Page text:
ILHC 2020 Virtual Fashion Report

This post was written by Lindy Shopper.

It didn’t occur to me that I might be able to write an International Lindy Hop Championships fashion report this year, but there was enough chatter about wardrobe in the chat that I couldn’t help myself and I started taking notes on a post-it as I watched the competition unfold on my laptop. Two things that I believe have had an obvious impact on what people wear at ILHC – obviously the pandemic, as evidenced by some participants wearing masks in their routines and dancing on a variety of surfaces (grass, concrete, tile, carpet), and the move from August to November, which notes changes like sleeve length, fabrics, and color palette. I particularly loved Ukraine’s Curly Girly Trio for their cozy outfits and fall colors.

Tap dancer Cora La Redd’s sleeves are the GOAT, here with
Noble Sissle’s Orchestra in 1933

Speaking of sleeves, the star of ILHC this year was sleeves – specifically long sleeves, flowing and billowing, drawing attention to and highlighting movement, while simultaneously practically facilitating movement with their shape that allows a wider range of movement than, say, a standard modern woman’s dress shirt. This is a beautiful choice for all of these reasons and it’s a period-appropriate choice for the swing era, also for all of these reasons – we see performers from the 1930s and 1940s wearing these shirts for reasons beyond style…but also style.

Another trend involves drawing the attention of the eye – white. Wearing white, particularly against a darker backdrop, tends to draw the eye toward the white, which is advantageous, say, when you are wearing white shoes and doing some incredible footwork. We saw a number of dancers sporting white Adidas sneakers, which can be credited to Skye Humphries’ influence, but also saw a number of white suits. An entire team of them, in fact – Italy’s Milano Swing Team showing us all how it’s done with incredible tailoring and double breasted jackets, perhaps a nod to Remy Kouakou Kouame and Vincenzo Fesi’s routine from 2014. See also, followers’ sleeves…

Along those lines, I saw a few dancers drawing attention with a pop of yellow or chartreuse on a shoe, shirt, or skirt, which has a similar effect. Who doesn’t need a little pop of sunshine and joyful color as we head into a fairly quarantined winter? I loved Yuyu Yeonjeong You’s yellow blouse (also with the signature sleeves, in the Advanced Solo Jazz and Charleston finals) against a plain white backdrop and also loved that several Lithuanian dancers used a room with a yellow/chatreuse backdrop, which reverse highlighted the neutral tones worn by Pamela Gaizutyte and Tadas Vasiliauskas in the Invitational Classic Lindy Hop division.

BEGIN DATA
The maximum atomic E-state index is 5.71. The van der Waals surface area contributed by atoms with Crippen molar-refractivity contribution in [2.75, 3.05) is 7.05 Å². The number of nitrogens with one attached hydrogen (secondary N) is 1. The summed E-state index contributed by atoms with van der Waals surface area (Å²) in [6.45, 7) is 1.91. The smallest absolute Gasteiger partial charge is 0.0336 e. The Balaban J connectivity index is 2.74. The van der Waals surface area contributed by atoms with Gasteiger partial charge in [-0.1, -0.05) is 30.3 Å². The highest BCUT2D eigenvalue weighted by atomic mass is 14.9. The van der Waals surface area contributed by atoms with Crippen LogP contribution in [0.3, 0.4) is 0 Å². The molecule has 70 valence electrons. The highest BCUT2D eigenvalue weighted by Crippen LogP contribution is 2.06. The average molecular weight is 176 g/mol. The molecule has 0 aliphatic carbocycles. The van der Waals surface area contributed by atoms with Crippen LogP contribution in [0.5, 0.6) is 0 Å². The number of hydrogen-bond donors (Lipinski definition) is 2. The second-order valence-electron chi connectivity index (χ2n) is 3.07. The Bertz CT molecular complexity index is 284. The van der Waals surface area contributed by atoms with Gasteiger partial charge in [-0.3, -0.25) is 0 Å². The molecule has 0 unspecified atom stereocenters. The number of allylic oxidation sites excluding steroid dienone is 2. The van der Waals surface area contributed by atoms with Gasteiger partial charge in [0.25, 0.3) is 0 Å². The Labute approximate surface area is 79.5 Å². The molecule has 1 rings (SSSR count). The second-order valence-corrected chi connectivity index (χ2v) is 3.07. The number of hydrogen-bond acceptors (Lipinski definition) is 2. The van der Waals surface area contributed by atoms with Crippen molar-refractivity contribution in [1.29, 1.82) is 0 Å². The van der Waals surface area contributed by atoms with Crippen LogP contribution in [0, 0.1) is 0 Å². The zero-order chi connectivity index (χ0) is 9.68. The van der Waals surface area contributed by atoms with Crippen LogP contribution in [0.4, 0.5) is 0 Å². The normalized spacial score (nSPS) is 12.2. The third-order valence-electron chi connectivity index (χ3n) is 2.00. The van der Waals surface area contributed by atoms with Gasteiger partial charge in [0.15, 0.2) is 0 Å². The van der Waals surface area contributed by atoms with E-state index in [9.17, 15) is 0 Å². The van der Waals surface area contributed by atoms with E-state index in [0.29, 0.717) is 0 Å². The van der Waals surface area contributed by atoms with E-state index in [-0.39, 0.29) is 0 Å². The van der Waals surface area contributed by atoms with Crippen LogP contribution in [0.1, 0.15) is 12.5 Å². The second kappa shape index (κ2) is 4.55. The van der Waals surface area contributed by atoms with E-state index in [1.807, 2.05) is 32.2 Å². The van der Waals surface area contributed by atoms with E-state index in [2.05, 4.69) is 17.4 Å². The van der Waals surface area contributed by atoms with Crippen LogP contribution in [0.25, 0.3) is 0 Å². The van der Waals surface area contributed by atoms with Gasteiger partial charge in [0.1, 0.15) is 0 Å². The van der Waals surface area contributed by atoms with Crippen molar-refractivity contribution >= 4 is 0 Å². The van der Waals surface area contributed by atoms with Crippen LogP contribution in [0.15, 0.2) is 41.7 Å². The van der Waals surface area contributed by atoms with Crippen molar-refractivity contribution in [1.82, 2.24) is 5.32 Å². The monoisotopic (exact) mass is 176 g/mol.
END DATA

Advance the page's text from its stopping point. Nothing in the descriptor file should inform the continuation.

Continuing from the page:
Building on all of the above – sleeves, white, and yellow – we’re going to add a skater punk aesthetic to the mix. As many of us came to swing through the punk/ska scene and also lived through the baggy pants of the groove era, seeing Sakarias Larsson come onto the screen with Frida Segerdahl and then completely throw down in the Invitational Classic Lindy Hop division was a cheer-inducing moment. Note that his choice of attire isn’t haphazard just-rolled-out-of-bed skater punk, it’s Lindy Hop because of his choices – white Converse All-Stars to draw your eye; loose light colored trousers rolled up for efficiency of movement; a loose, but not ill-fitting yellow shirt (again, drawing attention), and a black knit cap that coordinates with with his socks and keeps his hair out of his face. This is how you do it, folks. I’m calling it a trend because we also saw Barcelona dancer Aurelien Darbellay sporting a similar aesthetic and, also, throwing down. Note Frida in the signature blouse, with a ruffle detail – all the shirts are slightly different and these details prevent this trend from becoming repetitive.

I’ll end with a note about the medium – i.e. video, which has essentially thrust many of us into the role of amateur filmmakers, with considerations like lighting, backdrop, angles, everything that goes into creating a cinematic experience all an added challenge in presenting the competition videos. You don’t need a drone or a crew to get good results, but you do need to be thoughtful in some of your choices. One of my favorite videos from ILHC was from Argentina, with dancers Eugenia Diaco and Santiago Arana creating a single visual backdrop that was geometric and dynamic, with contrasting and abstract clothing (a nod to Groovie Movie?), a checkerboard floor, a band of black highlighting upper leg/lower torso movement, and a skyline in the far background. They didn’t make the cut for the screen cap of the video for the Open Classic Lindy Hop Finals (Grace Babbes and Kevin Nguyen ARE adorable), but you can find them at the 16:32 mark.

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